a common carrier for all of said planet gears; and
a driven pin forming at least part of said output element of said speed changer; and wherein
movement of said shifter is between said first and second shifted positions selectively arrests one of said first and second ring gears from rotation to select the associated planetary gear set for torque transfer to said driven pin from said input shaft.
20. A steering system comprising:
(A) a manually operated steering mechanism;
(B) a steered mechanism; and
(C) a steering transmission coupling said steering mechanism to said steered mechanism, said steering transmission including
(1) a multi-ratio speed changer having an input element that is coupled to said steering mechanism, an output element that transmits steering forces to said steered mechanism, and a shifter that is movable between at least first and second shifted positions to vary a speed change ratio of said speed changer between at least first and second distinct change ratios; and
(2) a torque gate coupling said output element of said speed changer to said steered mechanism so as to permit steering forces to be transmitted to said steered mechanism from said speed changer while preventing backdrive forces from being transmitted to said speed changer from said steered mechanism, wherein said speed changer includes at least first and second planetary gear sets having different, distinct change ratios, and wherein movement of said shifter into a selected one of said shifted positions thereof selects one of said planetary gear sets for the transfer of torque from said steering mechanism to said steered mechanism.
21. The steering system as recited in claim 20, wherein
said first planetary gear set has a first sun gear, a first ring gear, and a first plurality of planet gears disposed between said first ring gear and said first sun gear; wherein
said second planetary gear set has a second sun gear, a second ring gear, and a second plurality of planet gears disposed between said second ring gear and said second sun gear; wherein
said first and second sun gears are of first and second different diameters; and wherein
movement said shifter into one of said shifted positions thereof arrests at least one gear of a corresponding one of said first and second planetary gear sets from rotation.
22. A torque gate for use in an anti-feedback steering system, comprising
(A) a housing having an inner peripheral surface;
(B) a release driver that is located within said housing, that is configured for coupling to a steering mechanism of the steering system, and that is rotatable relative to said housing, under the imposition of steering forces thereon by the steering mechanism, from a neutral position, through a release position, and into a drive position;
(C) a locking driver that is located within said housing, that is configured for coupling to a steered mechanism of the steering system, and that is rotatable relative to said housing, under the imposition of external forces thereon by the steered mechanism, from a neutral position and to a locking position, wherein said locking driver and said release driver have drive surfaces that overlap one another axially and that are spaced from one another circumferentially; and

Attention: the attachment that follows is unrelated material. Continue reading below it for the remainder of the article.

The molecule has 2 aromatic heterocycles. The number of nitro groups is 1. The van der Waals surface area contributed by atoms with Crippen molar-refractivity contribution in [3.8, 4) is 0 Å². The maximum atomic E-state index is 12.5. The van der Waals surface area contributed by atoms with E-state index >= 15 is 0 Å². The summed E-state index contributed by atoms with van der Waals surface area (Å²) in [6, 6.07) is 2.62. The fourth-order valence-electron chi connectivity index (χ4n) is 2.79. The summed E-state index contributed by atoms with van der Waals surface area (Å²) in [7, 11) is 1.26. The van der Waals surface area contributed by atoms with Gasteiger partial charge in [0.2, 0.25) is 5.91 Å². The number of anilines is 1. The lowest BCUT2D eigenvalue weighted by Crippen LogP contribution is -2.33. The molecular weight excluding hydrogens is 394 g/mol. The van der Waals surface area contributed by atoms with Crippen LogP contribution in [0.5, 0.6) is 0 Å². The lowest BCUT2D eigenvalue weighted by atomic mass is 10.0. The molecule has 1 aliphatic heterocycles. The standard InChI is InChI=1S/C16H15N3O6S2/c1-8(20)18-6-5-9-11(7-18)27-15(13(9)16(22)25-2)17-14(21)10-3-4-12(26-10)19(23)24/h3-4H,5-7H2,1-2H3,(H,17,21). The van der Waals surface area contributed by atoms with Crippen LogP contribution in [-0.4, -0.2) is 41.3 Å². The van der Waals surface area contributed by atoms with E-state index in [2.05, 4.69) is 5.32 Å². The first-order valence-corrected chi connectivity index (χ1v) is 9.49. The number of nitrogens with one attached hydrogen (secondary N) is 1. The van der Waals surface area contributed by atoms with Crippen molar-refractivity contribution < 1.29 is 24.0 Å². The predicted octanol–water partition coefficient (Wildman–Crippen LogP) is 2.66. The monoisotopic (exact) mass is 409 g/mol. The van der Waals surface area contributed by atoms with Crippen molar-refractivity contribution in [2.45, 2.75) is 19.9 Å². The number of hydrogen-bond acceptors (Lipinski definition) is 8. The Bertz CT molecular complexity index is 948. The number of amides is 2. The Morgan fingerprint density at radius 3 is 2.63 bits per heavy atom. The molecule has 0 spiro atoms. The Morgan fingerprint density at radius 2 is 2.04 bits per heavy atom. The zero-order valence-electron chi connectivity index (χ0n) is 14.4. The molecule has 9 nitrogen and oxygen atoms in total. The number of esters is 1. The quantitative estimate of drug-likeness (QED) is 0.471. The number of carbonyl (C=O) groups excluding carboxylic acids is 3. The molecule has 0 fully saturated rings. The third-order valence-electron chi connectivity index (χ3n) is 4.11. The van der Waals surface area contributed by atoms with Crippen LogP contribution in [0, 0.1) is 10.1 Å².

(D) a wrapped spring that is located within said housing and that is engageable by both said release driver and said locking driver, wherein said spring, said release driver, said locking driver, and said housing are dimensioned and configured relative to one another such that, (1) upon rotation of said release driver through said release position and into said drive position in either direction under torsional forces imposed on said torque gate by the steering mechanism, said spring rotates relative to said housing so as permit rotation of said release driver said locking driver, thereby permitting torque transfer to the steered mechanism, and (2), in the absence of the imposition of overpowering steering forces on said release driver from the steering mechanism, and upon rotation of said locking driver to said locking position thereof in either direction under torsional forces imposed on said torque gate by the steered mechanism, said locking driver engages said spring so as to cause said spring to lock against said inner peripheral surface of said housing so as to prevent said locking driver from driving said release driver to rotate, thereby preventing torque transfer to the steering mechanism from the steered mechanism.
23. The torque gate as recited in claim 22, wherein the wrapped spring has (1) first and second driver engagement structures, each of which is positioned between the drive surfaces of said release driver and said locking driver, and (2) at least one coil that is disposed adjacent said inner peripheral surface of said housing, wherein said release and locking drivers engage said driver engagement structures upon rotation thereof relative to said inner peripheral surface of said housing.
24. The torque gate as recited in claim 23, wherein said driver engagements structures comprise tangs on opposed ends of said spring.
25. The torque gate as recited in claim 24, wherein, when said locking driver is in said locking position thereof, said locking driver engages an outer face of one of said tangs, said outer face being radially aligned with an axial end of an adjacent coil of said spring.